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The second-most striking feature is the abrupt ending of the story, which confirms in its way what will be said here below in my text concerning the narrator's indifference to his worthy subject Tomás and to the conventional goal of the story-teller, which is to say in an appropriate way as much and only so much as needs to be said. Evidence of this blend of indifference and mediocre craft work is revealed in the loose ends the narrator makes no attempt to tie up: disclosure of the parentage and birthplace of Tomás and his social condition; the amount of time and the means the Hieronymite employed in his cure; and the remainder of the time line: how long was it before Tomás left court, how long did he live in Flanders; how did he die, in what ways did he show the prudence and win the fame merely mentioned in the story's final sentence? Lesser matters invite attention: the part of the meddling morisca, the life and times of the dangerous dama, the identity of the honorable caballeros estudiantes and of the dishonorable príncipe who orders Vidriera brought to court. Had «Cervantes», rather than an undiscerning narrator, written the story, we'd know more about these matters. The author plants them in his text as seeds gone unwatered to give us evidence of what a poor tiller of novelistic soil his narrator is.



This said, it must be recognized and it cannot surprise that the coercive and abusive ways of the Court and its crowd extend far beyond the Court and are observed and registered by Tomás Rodaja and in the narrator's sketch; see especially 46.



The claim that significant truths are communicated easily even «por señas» is about as truthful here as when the same claim is made (also as part of a playful and insuperably ironic prolog) in the Archpriest of Hita's hilarious parable, the disputación of the Greeks and the Romans. There the ignorant Romans, incapable of understanding the Greeks' language, propose «que disputasen por señas, por señas de letrado» (Ruiz, 49d). Miguel de Cervantes, of course, is saying through the Prolog «Cervantes» that confidence in simple truths and simple signs and in   —116→   the simplicity of communication-the certitude incarnated in the crowd and narrator of «El licenciado Vidriera» -is a sure sign of ignorance. Is there among the dozen Novelas ejemplares any that communicates truths (whether or not «dichas por señas») in a clearly understandable way?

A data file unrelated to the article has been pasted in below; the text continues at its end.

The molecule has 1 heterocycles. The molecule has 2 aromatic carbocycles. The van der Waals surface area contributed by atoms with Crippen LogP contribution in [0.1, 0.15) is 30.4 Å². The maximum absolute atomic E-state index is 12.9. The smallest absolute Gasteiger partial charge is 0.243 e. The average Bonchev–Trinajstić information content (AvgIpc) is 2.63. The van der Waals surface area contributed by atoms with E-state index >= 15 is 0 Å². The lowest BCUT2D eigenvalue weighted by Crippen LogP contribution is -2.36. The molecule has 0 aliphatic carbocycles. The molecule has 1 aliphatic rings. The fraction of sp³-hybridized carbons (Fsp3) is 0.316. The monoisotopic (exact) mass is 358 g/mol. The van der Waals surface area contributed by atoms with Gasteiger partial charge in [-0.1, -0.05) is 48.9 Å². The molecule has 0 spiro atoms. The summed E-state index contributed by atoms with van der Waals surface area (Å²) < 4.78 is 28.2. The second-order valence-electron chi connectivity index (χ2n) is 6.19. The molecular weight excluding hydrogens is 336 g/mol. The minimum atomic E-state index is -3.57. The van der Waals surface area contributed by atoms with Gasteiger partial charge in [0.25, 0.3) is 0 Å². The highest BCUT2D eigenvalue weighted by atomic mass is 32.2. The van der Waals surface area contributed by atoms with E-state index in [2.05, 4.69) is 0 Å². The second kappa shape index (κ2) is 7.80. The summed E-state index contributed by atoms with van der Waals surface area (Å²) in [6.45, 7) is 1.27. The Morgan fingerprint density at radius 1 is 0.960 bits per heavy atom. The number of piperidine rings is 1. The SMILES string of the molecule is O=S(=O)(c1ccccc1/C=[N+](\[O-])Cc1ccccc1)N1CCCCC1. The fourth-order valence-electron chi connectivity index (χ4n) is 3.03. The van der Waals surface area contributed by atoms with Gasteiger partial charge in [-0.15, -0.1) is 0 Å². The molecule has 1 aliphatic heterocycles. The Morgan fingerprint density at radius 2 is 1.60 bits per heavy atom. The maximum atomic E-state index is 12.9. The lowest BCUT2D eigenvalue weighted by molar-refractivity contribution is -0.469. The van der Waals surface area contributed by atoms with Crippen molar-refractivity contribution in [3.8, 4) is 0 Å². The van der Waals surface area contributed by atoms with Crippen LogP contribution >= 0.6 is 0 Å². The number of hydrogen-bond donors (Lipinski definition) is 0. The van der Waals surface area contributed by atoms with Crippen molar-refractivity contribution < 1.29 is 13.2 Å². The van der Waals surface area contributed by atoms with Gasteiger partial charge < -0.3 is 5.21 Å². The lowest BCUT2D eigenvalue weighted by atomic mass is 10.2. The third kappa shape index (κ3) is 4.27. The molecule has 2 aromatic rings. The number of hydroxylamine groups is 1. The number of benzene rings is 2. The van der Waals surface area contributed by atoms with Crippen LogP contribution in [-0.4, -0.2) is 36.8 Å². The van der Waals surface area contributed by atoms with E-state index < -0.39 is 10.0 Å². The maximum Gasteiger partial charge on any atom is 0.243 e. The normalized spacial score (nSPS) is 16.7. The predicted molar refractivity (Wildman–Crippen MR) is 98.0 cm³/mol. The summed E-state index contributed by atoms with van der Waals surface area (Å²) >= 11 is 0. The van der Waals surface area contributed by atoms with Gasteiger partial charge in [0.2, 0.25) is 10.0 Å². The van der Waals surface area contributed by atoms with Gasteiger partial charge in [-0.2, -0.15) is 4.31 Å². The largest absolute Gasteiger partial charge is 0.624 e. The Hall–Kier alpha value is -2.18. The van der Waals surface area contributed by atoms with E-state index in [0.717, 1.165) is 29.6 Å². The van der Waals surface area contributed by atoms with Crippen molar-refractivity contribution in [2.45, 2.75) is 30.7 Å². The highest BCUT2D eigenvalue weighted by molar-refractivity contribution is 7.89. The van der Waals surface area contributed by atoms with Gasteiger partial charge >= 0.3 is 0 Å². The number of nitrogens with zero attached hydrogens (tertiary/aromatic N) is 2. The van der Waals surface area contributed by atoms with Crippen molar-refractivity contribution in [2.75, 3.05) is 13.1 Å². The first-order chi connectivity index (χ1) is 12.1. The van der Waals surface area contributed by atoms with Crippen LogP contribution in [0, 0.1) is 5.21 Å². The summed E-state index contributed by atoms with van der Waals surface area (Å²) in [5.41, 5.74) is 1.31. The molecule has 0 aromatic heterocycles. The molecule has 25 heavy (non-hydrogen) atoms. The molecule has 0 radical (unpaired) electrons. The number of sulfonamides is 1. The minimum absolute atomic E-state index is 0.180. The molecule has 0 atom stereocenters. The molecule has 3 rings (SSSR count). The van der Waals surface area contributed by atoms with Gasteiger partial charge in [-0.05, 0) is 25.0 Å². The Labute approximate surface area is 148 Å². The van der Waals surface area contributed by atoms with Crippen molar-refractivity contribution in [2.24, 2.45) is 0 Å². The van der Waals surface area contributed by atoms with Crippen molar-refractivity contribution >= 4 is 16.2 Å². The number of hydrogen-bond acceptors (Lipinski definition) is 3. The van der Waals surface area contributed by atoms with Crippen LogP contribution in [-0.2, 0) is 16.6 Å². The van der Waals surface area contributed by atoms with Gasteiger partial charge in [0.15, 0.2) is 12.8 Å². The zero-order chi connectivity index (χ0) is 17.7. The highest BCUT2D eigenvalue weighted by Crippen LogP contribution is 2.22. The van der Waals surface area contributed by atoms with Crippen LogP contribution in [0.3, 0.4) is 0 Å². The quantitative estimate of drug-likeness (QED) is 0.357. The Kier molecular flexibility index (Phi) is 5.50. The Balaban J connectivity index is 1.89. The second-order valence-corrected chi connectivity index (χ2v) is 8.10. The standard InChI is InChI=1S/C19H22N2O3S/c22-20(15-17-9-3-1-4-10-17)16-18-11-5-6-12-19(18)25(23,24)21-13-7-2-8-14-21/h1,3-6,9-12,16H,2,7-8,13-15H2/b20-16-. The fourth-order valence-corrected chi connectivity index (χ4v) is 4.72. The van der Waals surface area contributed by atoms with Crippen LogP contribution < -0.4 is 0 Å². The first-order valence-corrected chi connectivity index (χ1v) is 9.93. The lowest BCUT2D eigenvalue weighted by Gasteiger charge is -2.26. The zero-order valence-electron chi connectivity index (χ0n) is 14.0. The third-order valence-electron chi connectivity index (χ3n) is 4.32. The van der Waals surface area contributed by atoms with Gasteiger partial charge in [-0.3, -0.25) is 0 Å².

The prologuist: «Heles dado nombre de ejemplares, y si bien lo miras, no hay ninguna de quien no se pueda sacar algún ejemplo provechoso» (1: 52). Tomás: «veréis que el que os respondía bien, según dicen, de improviso os responderá mejor de pensado» (74).



In other words, the «Cervantes» who complains in his Prolog that «yo he quedado en blanco y sin figura» remedies the lack twice over, first by composing the Prolog self-portrait of the author as old soldier that begins «Éste que veis aquí, de rostro aguileño, de cabello castaño, frente lisa y desembarazada, de alegres ojos y de nariz corva» (1: 51), and again in the idealized fictional sketch of a young soldier, a figure of the author's own honorable and oft-frustrated aspirations.



Según Morley y Bruerton (246-47), probablemente fue compuesta hacia 1585-95. Poteet-Bussard (359), basándose en la cronología de los amores de Lope con Elena Osorio, propone 1587-88.



El estudio más detallado sobre las relaciones de Cervantes y Lope es el de Entrambasaguas (Estudios 1: 108-41); éste lo resume en 1961 (113-16). En las notas que acompañan la edición de Rico de Don Quijote, Joaquín Forradellas cita estudios adicionales (2: 254, n. 11.30).



In 1986 Murillo argued for Cervantine originality; in 1987, Gaos, in his edition of Don Quijote (I, 117) considered Cervantine indebtedness «probado cabalmente».



For purposes of brevity, repetitions of arguments, obvious errors, and corrections of such errors are usually omitted. [Ed. note: because of the value of a chronologically-arranged bibliography on this topic, the citation form departs from the MLA norm and organizes comments on the «Entremés de los romances» by date.] 129



Millé (1930: 137-38) suggested that the suelto might have been a fragment of the Tercera Parte. In 1956 Astrana Marín made the same suggestion (VI, 491 n.), with specific reference to the 1611 Parte. Both, it seems, had overlooked Castro's comments.